We had a Fred Harvey cook too. Well come to find out he was a Fred Harvey fry cook. He didn’t cook their extravagant meals, but he’d fry eggs in the mornin’ in the dutch oven. And he’d use a big tablespoon to get the grease over them eggs and then he’d fish the egg out and put it on your plate with a lot of grease, and sometimes he’d ask you “Do you want a extra spoon of grease?” [laughing] So man, it was greasy. But he could make sopaipillas and tortillas.

Do you remember his name, the Fred Harvey cook?

Dave Farr: Luna. I don’t remember his first name. Well, we had a cook from Roswell…what the hell was his name? He was a pretty good cook. And he told us a story - his father was a freighter, he hauled freight from Fort Sumner to Roswell and back, with an ox team, and his father happened to be in the saloon at Fort Sumner in the evening before they shot Billy the Kid. He was right with him. And that night they shot Pat Garrett, shot Billy the Kid, and this Otero - Otero was his name - so he went and looked at the body the next mornin’, and he knew Billy real well and, he swore it wasn’t Billy that they buried.

You heard the story from the cook?

Dave Farr: Well, he heard it from his father. He emphasized that they shot the wrong man, you know, and you hear that forever.
Yeah, one time Work Reed was the cook - you remember Work? He’s from Sweetwater, Texas. He’s a pretty good cook. Damn Work, pulled up in camp, and threw our beds off in a pool of water that deep, and it was foggy and, we had some corrals there that old Red Jackson had built, and had to go down this canyon and top over a ridge, and down another canyon to the corrals. So foggy you couldn’t see any landmarks, and I went down the next canyon to the right and, well, we got down there and we knew it wasn’t wrong and you could see this light coming over the hill - the fog was let up. So we went over the hill and found the corrals. The light was from the campfire and we got the cattle right up there and corralling them.
And something scared ‘em and they run, and my brother run to head ‘em off. And his horse run through a rat’s nest in the dark and fell with him, and boy, then we had a stampede. And dark, dark. Couldn’t see in the fog - no stars. We headed ‘em off as well as we could, corralled what we could, slept there in our wet blankets. And two Indians, they wouldn’t go to bed. They stood by the fire all night and they’d chatter a whole bunch of Navajo and it’d end up “Damn Morgan Salome waterproof hats!” Well, they were wearin’ staw hats and Morgan told ‘em they were waterproof. Then we got up and had a count in the mornin’ and Work didn’t wake up in time and we - all we got for breakfast was what water we could pour out of the water bucket that had rained in it. Went on and found the rest of the cattle but we’s short about 90 head. Got away in the dark. That was a miserable trip. And, anyway, we loaded the cattle and I brought the horses back to - even with Montosa. That was probably around the 1960s. Work was a pretty rough old guy. I remember one spring we went in and the wind was ablowin’ - I mean big time, and he couldn’t keep his hat on. And he took a barbed wire, a old rusty barbed wire and wrapped it around his head and twisted it. [Chuckling] Well, he could of at least found a balin’ wire! But - and he’d lisp you know - he said “Wis wimper sonofa bitch wath about ta beat me ta death.” His hat.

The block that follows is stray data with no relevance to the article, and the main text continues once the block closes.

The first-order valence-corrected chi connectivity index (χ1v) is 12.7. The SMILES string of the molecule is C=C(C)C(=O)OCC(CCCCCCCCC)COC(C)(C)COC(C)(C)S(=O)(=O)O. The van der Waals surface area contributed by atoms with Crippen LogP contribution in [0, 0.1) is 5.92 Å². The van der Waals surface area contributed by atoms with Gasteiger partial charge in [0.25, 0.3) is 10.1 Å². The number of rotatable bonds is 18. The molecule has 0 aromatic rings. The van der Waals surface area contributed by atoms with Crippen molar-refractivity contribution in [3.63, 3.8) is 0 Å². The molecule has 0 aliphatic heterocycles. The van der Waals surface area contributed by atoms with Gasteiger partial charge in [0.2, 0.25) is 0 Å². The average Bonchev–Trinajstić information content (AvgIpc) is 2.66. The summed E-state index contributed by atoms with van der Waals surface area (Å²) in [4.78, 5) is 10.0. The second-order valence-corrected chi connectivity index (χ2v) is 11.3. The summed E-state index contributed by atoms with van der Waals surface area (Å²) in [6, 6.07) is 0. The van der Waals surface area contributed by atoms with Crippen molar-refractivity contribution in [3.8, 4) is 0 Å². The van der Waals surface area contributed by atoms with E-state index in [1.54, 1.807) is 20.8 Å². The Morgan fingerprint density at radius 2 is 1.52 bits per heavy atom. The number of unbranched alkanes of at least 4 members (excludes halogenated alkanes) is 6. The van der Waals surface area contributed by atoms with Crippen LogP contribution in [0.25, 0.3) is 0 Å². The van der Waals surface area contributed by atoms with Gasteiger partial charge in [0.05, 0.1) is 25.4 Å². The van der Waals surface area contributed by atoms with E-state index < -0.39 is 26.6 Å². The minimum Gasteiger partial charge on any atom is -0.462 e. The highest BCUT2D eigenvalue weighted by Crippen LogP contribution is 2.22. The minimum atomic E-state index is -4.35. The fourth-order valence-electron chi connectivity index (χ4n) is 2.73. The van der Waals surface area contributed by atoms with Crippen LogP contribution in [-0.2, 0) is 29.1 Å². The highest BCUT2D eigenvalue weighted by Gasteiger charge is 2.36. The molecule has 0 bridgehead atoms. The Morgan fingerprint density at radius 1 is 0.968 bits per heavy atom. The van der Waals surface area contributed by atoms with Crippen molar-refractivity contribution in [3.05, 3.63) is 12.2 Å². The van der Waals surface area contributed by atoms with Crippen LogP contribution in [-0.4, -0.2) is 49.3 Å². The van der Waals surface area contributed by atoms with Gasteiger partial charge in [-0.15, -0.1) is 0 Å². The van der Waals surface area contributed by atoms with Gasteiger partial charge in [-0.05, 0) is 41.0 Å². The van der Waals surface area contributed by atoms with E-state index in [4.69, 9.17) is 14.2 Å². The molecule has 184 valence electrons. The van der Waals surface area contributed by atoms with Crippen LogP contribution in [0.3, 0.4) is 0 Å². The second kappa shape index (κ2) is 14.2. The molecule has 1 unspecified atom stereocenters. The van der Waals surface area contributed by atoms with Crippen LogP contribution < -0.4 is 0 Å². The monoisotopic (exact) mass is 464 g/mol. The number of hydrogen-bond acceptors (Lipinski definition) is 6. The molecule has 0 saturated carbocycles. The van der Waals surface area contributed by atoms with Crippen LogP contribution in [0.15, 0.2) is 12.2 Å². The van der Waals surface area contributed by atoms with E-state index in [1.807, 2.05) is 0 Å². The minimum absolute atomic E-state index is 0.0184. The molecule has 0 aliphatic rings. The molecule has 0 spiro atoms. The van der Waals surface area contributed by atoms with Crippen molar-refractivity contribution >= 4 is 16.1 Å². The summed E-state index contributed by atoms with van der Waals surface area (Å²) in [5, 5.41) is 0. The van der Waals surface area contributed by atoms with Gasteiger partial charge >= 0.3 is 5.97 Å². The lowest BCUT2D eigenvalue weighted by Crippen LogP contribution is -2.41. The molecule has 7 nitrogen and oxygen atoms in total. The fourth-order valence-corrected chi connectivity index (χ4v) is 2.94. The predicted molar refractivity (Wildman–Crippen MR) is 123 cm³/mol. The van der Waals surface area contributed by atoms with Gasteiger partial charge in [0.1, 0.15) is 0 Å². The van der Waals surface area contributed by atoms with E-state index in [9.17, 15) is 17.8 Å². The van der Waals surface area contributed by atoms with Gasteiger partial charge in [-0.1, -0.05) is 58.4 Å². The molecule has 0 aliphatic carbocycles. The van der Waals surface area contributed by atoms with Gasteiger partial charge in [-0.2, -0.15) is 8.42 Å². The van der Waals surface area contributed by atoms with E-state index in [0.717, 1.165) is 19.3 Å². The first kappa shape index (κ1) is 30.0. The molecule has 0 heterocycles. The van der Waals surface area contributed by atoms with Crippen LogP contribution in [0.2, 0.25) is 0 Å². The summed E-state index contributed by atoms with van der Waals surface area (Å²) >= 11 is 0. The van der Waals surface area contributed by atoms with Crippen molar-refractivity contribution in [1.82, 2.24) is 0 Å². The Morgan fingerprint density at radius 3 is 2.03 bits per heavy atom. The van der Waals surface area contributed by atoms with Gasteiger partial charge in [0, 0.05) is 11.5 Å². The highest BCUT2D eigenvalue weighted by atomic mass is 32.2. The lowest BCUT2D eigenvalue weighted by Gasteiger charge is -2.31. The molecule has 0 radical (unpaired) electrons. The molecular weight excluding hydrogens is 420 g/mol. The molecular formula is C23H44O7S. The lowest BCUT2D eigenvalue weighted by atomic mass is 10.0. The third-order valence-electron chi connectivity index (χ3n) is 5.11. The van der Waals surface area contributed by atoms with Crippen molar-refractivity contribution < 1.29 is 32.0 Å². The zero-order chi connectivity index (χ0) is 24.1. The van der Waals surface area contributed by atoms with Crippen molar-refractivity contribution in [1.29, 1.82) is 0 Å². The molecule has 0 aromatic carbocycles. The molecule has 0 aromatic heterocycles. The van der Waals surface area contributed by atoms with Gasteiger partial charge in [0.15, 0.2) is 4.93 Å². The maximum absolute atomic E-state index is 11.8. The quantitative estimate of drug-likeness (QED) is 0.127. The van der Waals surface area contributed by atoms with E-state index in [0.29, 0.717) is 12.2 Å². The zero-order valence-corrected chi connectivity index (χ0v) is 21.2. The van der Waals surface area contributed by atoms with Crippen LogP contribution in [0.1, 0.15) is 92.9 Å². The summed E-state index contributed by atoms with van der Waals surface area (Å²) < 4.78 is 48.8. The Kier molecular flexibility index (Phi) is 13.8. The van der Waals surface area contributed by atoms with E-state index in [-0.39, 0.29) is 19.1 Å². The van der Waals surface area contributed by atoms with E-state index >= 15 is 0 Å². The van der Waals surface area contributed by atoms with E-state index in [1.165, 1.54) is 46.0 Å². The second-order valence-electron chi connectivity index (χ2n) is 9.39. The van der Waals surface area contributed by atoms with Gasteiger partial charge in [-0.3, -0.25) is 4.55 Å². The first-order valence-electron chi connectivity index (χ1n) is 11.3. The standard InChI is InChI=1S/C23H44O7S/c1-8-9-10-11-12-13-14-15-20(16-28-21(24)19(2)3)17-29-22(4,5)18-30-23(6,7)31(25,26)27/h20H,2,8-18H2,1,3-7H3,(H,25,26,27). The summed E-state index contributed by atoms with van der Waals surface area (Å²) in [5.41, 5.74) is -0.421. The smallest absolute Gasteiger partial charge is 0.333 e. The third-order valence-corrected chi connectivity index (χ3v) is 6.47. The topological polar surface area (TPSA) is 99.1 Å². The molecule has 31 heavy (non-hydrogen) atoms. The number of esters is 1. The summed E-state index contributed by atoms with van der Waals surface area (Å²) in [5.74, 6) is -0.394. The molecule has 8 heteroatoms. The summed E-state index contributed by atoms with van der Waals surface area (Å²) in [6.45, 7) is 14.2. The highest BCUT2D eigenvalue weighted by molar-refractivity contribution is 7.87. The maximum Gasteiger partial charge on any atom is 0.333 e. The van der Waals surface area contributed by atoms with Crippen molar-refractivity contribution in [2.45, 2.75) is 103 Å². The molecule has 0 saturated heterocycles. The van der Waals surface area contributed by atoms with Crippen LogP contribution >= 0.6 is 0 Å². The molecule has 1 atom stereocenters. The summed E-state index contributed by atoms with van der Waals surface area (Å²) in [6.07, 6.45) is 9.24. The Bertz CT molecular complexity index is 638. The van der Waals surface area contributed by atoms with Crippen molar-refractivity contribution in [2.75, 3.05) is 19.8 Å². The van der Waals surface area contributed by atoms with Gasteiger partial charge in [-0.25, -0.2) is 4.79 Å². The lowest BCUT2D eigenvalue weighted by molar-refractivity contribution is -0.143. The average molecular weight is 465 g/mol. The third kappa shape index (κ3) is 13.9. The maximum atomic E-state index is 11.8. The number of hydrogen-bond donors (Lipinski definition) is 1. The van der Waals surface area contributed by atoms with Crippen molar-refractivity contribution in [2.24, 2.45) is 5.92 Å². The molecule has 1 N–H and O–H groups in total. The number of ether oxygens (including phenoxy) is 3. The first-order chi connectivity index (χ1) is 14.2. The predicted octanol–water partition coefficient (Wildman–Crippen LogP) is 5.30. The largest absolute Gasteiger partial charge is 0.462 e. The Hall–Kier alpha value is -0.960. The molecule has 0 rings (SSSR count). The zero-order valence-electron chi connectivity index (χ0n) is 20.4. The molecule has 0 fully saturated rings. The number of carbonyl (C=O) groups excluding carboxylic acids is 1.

Sometimes the cook was drunk and he’d leave town drivin’ that team and hell, after years a lot of people knew him. He’d be so drunk he’d fall of the wagon - well that’s dangerous you know, them old iron tires run over you, but he’d used them same mules for so many years, when he’d fall off they’d just stop.
And somebody’d come along - he’d be right by the highway - a long ways from Magdalena, and they’d shake him around and wake him up and put him back in the wagon seat and he’d go on ‘til he fell off again…he’d have a bottle in his pocket. Yeah, it was a trip. We never knew where he got the whiskey you know. Well, we tried to keep it away from him you know, but he just, well, tried to fly to the moon.

In next week’s Mountain Mail, Farr talks about changes to the driveway over the years, water wells, and minor disasters along the way.

Photos courtesy of the Farr family.